I recently just finished reading a book about Papa Nicholas Planas [a Greek saint from Athens]. I'm planning on starting a book called "Elder Ambrose of Optina" By Fr. Sergius Chetveriskov.
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« Reply #297 on: April 28, 2006, 03:14:18 PM »

I recently started reading Orthodox Synthesis: The Unity of Theological Thought from SVS Press.  A great read thus far.
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« Reply #298 on: May 09, 2006, 02:15:25 AM »

I just finished The Lord of the Rings during Bright Week, so now I've started reading The Arena by St. Ignatius Brianchaninov.
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« Reply #299 on: May 09, 2006, 08:48:55 AM »

Mrs Piggle Wiggle. I needed something light.  Grin
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« Reply #300 on: May 09, 2006, 10:46:39 AM »

Good old Mrs. Piggle-Wiggle and her cures.  Smiley

We finished the two Katherine Mansfield stories and one by V. S. Naipaul for class.  Both very good writers.  Now I have to finish my last essay and a short piece looking at the class and the semester.


Ebor
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« Reply #301 on: May 09, 2006, 12:15:30 PM »

I just finished reading Sotos Chondropoulos' book on St. Nektarios, and I am just now delving into Jonathan Phillips' historical read, "The Fourth Crusade and the Sack of Constantinople". 
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« Reply #302 on: May 23, 2006, 04:41:25 AM »

Ο Αόρατος Πόλεμος-The Invisible War of Saint Nicodemus the Athonite
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« Reply #303 on: May 24, 2006, 06:58:20 PM »

I am now reading the book called "The Orthodox Way" by Bishop Kallistos Ware, again.
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« Reply #304 on: June 01, 2006, 05:00:34 PM »

I was clearing out a box and found "Montana- The Gold Frontier" by Dan Cushman.  So that's one of my reading books now, along with "Lud in the Mist" by Mirrlees, and the Waley translation of "The Tale of Genji" and biographies of George IV of England and George Burns the comedian and a Neil Gaiman book. (Can you tell I went to the library this week?  Grin )

Ebor
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« Reply #305 on: June 01, 2006, 05:11:25 PM »

Oh yes, and "The Reluctant Admiral" about Admiral Yamamoto in WWII

Ebor
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« Reply #306 on: June 09, 2006, 08:51:11 PM »

The Imitation of Christ, The Way of a Pilgrim and The Philokalia, Volume 2 - for the second time.
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« Reply #307 on: June 10, 2006, 05:58:33 PM »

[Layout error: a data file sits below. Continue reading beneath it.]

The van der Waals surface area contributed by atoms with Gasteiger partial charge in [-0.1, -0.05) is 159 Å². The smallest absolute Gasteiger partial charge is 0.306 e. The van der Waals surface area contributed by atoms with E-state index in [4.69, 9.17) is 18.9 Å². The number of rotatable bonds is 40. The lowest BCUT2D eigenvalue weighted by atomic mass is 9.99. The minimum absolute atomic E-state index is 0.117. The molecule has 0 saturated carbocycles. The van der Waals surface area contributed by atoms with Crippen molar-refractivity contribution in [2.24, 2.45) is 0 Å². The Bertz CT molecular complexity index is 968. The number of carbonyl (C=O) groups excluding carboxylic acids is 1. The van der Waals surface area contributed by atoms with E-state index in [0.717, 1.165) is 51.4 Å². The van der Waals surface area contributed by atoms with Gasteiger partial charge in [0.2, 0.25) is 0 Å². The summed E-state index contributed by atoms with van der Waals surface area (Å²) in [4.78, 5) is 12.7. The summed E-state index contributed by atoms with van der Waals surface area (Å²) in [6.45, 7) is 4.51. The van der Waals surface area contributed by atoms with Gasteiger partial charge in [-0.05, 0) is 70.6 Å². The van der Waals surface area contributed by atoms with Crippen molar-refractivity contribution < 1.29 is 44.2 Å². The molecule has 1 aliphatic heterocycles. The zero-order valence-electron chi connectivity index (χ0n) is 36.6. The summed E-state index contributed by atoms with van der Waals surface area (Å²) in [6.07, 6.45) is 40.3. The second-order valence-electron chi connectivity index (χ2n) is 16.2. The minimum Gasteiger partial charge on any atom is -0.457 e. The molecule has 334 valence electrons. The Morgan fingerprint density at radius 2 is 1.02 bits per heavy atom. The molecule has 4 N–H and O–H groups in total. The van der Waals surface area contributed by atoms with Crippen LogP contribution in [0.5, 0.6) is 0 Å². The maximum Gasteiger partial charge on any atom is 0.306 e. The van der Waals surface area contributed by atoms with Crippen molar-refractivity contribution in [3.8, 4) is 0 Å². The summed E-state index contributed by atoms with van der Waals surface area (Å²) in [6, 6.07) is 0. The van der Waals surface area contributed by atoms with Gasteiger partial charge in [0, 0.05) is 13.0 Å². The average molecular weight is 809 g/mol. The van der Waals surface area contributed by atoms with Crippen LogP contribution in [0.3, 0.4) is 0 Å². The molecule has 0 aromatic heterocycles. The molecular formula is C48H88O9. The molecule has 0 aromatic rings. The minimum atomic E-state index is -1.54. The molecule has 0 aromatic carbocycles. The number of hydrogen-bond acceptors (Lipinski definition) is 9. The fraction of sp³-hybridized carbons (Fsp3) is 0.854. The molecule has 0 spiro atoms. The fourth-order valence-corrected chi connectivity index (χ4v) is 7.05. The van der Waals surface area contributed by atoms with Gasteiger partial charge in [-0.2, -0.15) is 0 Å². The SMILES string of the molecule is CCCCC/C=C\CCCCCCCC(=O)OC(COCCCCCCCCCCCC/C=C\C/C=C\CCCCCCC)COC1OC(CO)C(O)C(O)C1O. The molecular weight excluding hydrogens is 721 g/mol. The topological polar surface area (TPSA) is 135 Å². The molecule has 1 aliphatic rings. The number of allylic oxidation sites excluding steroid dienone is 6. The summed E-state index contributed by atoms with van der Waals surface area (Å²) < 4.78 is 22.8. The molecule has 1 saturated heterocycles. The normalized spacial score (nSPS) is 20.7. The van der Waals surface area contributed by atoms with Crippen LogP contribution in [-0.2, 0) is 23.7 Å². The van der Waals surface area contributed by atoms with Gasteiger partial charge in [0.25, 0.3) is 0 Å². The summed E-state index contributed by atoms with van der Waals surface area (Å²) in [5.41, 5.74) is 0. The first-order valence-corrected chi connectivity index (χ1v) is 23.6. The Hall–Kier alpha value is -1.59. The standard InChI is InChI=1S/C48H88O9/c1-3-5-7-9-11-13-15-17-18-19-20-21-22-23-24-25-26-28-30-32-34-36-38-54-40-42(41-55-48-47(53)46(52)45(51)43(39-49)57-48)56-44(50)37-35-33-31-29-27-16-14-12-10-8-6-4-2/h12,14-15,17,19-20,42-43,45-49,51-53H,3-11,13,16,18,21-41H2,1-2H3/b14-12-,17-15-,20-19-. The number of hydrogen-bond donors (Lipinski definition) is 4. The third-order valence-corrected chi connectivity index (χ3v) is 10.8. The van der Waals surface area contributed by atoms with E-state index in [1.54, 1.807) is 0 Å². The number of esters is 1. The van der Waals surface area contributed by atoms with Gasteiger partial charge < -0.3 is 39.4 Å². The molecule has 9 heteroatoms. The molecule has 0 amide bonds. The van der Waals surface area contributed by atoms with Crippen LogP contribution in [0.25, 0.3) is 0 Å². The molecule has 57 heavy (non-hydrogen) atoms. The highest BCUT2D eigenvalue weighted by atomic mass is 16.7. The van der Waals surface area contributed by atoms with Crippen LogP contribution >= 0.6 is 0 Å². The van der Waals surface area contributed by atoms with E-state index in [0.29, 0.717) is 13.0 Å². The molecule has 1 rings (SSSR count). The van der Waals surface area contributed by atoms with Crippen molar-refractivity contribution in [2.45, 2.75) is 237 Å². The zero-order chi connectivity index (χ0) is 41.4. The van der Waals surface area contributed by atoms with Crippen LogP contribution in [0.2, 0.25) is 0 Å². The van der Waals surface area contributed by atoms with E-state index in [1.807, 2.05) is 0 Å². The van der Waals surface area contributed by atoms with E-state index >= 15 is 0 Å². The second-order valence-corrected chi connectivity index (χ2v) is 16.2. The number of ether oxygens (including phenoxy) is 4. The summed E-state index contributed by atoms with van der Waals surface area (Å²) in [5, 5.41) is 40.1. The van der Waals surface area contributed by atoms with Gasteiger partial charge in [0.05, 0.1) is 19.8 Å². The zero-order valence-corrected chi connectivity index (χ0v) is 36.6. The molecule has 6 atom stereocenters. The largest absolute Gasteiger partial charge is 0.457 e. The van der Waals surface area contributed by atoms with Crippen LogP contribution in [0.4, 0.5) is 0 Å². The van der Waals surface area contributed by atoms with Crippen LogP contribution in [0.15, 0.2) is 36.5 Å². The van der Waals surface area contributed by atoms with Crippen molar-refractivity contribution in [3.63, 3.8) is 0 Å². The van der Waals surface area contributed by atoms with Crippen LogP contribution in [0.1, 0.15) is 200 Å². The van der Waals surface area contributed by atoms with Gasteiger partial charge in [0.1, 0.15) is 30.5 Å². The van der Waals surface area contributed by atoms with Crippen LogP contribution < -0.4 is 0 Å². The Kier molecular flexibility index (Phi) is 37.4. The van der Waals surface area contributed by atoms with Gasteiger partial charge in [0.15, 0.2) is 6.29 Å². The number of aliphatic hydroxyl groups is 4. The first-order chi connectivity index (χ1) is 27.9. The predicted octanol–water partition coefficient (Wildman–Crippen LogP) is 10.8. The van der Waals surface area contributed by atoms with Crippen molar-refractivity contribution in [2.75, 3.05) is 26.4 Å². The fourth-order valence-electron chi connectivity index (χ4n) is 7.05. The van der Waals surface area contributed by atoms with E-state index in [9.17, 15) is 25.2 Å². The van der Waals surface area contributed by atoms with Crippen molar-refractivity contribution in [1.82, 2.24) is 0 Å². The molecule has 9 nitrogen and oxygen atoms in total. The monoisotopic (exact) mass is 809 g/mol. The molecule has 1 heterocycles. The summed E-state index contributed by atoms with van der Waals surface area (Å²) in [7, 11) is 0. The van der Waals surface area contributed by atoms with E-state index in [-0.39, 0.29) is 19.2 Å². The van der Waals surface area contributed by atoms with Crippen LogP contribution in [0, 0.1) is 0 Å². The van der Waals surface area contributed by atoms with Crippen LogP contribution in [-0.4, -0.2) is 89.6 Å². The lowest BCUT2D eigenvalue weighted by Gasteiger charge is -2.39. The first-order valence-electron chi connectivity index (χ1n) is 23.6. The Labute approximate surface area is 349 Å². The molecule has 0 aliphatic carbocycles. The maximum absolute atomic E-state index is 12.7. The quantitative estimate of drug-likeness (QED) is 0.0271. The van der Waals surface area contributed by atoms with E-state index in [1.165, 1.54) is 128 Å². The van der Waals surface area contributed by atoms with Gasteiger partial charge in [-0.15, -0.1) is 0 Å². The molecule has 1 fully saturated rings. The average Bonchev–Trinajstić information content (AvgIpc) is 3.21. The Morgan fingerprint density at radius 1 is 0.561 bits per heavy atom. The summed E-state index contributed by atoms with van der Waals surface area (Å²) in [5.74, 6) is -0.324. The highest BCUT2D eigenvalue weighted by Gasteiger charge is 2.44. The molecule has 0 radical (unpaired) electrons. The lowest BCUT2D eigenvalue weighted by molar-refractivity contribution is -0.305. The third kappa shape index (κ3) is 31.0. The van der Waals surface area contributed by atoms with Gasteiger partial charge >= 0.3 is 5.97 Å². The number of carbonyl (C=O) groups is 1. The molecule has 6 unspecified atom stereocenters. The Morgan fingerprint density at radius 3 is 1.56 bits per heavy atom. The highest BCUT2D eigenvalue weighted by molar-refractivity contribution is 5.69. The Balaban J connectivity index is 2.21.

"The Last Shogun" by Ryotaro Shiba.  A biography/study of the last of the Tokugawa shoguns who *peacefully* gave way to the Meiji Restoration (and ending up living to a quiet old age)

Ebor
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« Reply #308 on: June 12, 2006, 04:56:55 PM »

oooh, that sounds right up my alley, Ebor, I'll have to try and find a copy.
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« Reply #309 on: June 12, 2006, 09:00:48 PM »

I just finished reading N.T. Wright's The New Testament and the People of God.  I'm looking forward to reading Vol. 2, Jesus and the Victory of God.  I'm slowly making my way through Pavel Florensky's The Pillar and Ground of the Truth.  And for fun, I'm reading Donna Leon's Commissario Giudo Brunetti's detective mysteries.
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« Reply #310 on: June 13, 2006, 10:19:02 PM »

oooh, that sounds right up my alley, Ebor, I'll have to try and find a copy.

If you are interested in Japan, I can recommend some excellent books.  What interests you in particular?  History?  Modern?  Social?

Ebor
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"I wish they would remember that the charge to Peter was "Feed my sheep", not "Try experiments on my rats", or even "Teach my performing dogs new tricks". - C. S. Lewis

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« Reply #311 on: July 07, 2006, 05:10:27 PM »

Sorry if this has already been discussed... but what about AudioBooks?

Any recommendations that are relevant to the Faith?  I have a 2 hour commute every day.

I already grabbed the Tolstoy and Dostoevsky books on tape that I've found.

Thanks,
George
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« Reply #312 on: July 07, 2006, 07:27:39 PM »

I'm currently reading a book called called "Shepherd of Souls"- The Life and Teachings of Elder Celopa. Elder Celopa is said to be the master of Inner Prayer and Spiritual Father of Romania (1912-1998). This book is by Archimandrite Ioanichie Balan, awesome stuff in this book! I reccomend it to everyone. Grin
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« Reply #313 on: August 03, 2006, 08:26:45 PM »

Currently reading "Ambassador Morgenthau's Story" by Henry Morgenthau. Henry Morganthau was the US Ambassador to the Ottoman Empire from 1913-1916. His book is a harrowing first hand account of the Armenian genocide.
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« Reply #314 on: August 03, 2006, 09:44:30 PM »

Currently reading "Ambassador Morgenthau's Story" by Henry Morgenthau. Henry Morganthau was the US Ambassador to the Ottoman Empire from 1913-1916. His book is a harrowing first hand account of the Armenian genocide.

What genocide??? Turks say we Greeks and Armenians made it up...hmmm...Morgenthau doesn't sound like an Armenian name.  Wink Could it be true  Shocked.